Attorney-at-Law, Dinesh Rambally, Chaguanas West MP. (Images courtesy Dinesh Rambally)


Vague COVID-19 Regulations are resulting in societal discord because of the perception that the police service is selectively enforcing them, argues Chaguanas West MP Dinesh Rambally. 

The attorney-at-law underscored the point in a news statement he issued today, responding to the seeming “different treatment” being meted out to different classes of citizens, who have been caught breaching the COVID-19 Regulations.

The Chaguanas West MP argues that the problem is not the existence of any inherently discriminatory approach by the police service, but that the root of the problem is the imprecise regulations which have been promulgated by the Minister of Health.

In addition, MP Rambally maintains that the decision by the Attorney General not to have the regulations debated in Parliament, also has exacerbated the situation.

He references a decision made by The Supreme Court of England, which notes that vague and imprecise law leads to arbitrary enforcement. The UK Supreme Court observed that when law enforcement officials are given too wide a discretion, there will inevitably be a degree of inconsistency in their enforcement.

“The COVID-19 Regulations, as presently drafted, are too vague in many respects and already proving detrimental to the welfare of the population,” MP Rambally states. “This is not the fault of an individual police officer or the Commissioner of Police. It is the fault of legislators, in this case, the Minister of Health and the AG, who continue to hold the indefensible view that they needed no assistance from the Parliament in drafting these regulations.”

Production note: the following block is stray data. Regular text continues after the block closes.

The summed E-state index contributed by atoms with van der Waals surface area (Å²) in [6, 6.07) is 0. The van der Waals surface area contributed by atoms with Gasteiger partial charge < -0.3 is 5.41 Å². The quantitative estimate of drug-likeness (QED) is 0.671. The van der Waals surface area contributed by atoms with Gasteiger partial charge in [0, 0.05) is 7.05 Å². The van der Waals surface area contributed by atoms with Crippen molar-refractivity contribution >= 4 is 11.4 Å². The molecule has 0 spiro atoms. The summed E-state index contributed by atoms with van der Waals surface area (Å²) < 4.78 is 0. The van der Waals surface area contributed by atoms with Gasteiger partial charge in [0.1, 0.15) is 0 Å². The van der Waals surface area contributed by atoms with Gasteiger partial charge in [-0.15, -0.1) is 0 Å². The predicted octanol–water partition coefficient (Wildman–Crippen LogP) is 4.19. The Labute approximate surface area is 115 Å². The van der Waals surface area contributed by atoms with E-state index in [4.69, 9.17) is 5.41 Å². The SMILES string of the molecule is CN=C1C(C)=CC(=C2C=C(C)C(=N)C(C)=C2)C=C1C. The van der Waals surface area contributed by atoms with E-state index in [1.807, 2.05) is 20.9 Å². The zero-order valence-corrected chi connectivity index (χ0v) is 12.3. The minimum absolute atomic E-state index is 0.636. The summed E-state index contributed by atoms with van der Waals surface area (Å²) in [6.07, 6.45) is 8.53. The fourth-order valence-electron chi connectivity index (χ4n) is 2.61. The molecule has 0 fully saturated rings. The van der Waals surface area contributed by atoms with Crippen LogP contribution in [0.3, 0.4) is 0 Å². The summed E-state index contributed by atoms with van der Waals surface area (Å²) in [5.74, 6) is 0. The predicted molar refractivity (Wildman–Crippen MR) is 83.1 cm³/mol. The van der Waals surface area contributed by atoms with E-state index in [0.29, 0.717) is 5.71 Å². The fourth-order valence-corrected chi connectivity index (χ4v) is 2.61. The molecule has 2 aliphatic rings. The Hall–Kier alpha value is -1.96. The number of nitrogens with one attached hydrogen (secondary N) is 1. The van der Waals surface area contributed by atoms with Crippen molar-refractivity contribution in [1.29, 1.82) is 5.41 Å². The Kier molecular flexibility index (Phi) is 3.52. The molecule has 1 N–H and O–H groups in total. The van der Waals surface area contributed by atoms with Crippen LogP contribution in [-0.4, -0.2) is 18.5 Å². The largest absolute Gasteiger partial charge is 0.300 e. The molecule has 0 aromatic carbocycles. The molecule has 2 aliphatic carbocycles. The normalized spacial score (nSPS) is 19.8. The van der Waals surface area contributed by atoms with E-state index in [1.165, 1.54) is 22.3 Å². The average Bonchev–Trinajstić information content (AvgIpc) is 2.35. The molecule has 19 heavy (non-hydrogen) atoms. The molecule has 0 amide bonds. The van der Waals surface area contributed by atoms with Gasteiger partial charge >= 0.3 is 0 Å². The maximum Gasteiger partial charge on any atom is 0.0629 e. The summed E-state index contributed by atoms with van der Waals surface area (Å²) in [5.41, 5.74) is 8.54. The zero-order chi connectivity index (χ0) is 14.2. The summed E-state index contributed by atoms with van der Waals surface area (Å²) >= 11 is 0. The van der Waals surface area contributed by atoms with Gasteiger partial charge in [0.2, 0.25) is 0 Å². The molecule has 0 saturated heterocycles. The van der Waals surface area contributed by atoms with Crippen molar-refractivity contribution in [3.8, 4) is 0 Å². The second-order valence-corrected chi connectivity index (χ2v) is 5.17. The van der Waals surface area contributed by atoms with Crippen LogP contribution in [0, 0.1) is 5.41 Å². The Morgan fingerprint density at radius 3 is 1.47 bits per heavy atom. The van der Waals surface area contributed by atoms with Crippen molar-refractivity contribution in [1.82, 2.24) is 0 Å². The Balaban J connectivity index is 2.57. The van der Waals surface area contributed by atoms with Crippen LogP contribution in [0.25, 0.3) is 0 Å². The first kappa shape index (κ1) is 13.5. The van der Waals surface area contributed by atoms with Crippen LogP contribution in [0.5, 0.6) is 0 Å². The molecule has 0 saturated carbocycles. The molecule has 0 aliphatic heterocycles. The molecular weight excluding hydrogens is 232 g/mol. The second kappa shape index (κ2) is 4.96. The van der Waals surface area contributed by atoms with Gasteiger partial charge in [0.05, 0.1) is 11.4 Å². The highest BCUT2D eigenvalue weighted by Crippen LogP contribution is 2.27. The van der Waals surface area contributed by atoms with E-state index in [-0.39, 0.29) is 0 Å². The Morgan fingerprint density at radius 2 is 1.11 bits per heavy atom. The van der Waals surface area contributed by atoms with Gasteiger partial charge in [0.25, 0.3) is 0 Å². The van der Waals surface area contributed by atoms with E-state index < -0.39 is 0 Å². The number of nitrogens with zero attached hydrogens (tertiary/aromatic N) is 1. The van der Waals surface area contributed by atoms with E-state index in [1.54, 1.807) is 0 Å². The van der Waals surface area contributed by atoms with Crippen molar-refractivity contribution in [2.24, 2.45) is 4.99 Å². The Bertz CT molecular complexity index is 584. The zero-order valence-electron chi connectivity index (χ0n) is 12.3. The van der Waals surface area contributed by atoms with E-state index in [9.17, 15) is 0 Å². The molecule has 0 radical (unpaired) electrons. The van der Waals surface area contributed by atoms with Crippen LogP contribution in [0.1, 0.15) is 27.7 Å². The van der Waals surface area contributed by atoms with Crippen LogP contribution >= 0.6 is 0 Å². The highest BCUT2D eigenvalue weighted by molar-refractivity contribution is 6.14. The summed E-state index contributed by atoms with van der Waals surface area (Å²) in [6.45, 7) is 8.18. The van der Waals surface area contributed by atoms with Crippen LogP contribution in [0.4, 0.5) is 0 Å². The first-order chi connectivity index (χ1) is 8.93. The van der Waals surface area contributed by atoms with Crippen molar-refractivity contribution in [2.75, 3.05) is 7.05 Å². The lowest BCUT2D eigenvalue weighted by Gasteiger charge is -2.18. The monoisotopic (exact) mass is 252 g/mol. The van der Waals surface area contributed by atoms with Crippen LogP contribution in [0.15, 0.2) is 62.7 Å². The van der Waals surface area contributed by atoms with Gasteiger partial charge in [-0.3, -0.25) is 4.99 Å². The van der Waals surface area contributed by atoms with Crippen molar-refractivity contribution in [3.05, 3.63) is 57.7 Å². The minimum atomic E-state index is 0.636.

He adds: “Uncertainty and vagueness were the grounds for challenging the Sedition Laws. The citizenry has already witnessed how the selective enforcement of that archaic law could infringe on their constitutional rights.”

Attorney-at-Law, Dinesh Rambally, Chaguanas West MP. (Images courtesy Dinesh Rambally)

The Chaguanas West MP reiterates that Parliament is the country’s premiere democratic institution that allows citizens to partake in the law-making process through their elected representatives. He points out that Parliament is an institutionalized filter for law and policy in the governance of T&T. He said proposed law, as in the case of the COVID-19 Regulations, is sometimes crude, improperly expressed or simply not thorough enough.

“The reading of bills and Parliamentary debate serve to filter these laws and refine them into a product that hopefully can serve our citizens in a fair and equitable manner. It is quite possible that if these regulations were laid in Parliament,” he argues, “one of my colleagues from either side of the House may have advised on the need to crystallize the law in a sufficient manner so as to cover the use of a common area pool located within a residential complex or similar dwelling arrangement.”

The attorney-at-law added: “The material question is whether or not that law is sufficiently precise and comprehensive enough to enable citizens to understand what conduct is expected of them, to enable  our cherished police service to apply the law in an equitable fashion.”